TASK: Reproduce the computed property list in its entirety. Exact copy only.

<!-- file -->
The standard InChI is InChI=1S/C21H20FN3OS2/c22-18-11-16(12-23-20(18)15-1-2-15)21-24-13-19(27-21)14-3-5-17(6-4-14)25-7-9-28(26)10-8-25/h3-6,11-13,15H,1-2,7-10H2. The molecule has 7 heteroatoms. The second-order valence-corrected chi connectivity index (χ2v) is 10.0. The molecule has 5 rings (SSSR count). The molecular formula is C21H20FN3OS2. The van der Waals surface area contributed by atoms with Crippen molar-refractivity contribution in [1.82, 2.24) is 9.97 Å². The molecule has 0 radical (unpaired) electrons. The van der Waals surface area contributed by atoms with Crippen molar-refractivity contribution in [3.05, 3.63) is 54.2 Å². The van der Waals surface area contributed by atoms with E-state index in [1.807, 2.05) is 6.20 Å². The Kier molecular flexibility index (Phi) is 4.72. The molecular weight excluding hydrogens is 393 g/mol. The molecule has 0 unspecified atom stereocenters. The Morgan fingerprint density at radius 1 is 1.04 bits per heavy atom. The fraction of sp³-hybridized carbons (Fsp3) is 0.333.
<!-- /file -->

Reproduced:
The standard InChI is InChI=1S/C21H20FN3OS2/c22-18-11-16(12-23-20(18)15-1-2-15)21-24-13-19(27-21)14-3-5-17(6-4-14)25-7-9-28(26)10-8-25/h3-6,11-13,15H,1-2,7-10H2. The molecule has 7 heteroatoms. The second-order valence-corrected chi connectivity index (χ2v) is 10.0. The molecule has 5 rings (SSSR count). The molecular formula is C21H20FN3OS2. The van der Waals surface area contributed by atoms with Crippen molar-refractivity contribution in [1.82, 2.24) is 9.97 Å². The molecule has 0 radical (unpaired) electrons. The van der Waals surface area contributed by atoms with Crippen molar-refractivity contribution in [3.05, 3.63) is 54.2 Å². The van der Waals surface area contributed by atoms with E-state index in [1.807, 2.05) is 6.20 Å². The Kier molecular flexibility index (Phi) is 4.72. The molecular weight excluding hydrogens is 393 g/mol. The molecule has 0 unspecified atom stereocenters. The Morgan fingerprint density at radius 1 is 1.04 bits per heavy atom. The fraction of sp³-hybridized carbons (Fsp3) is 0.333.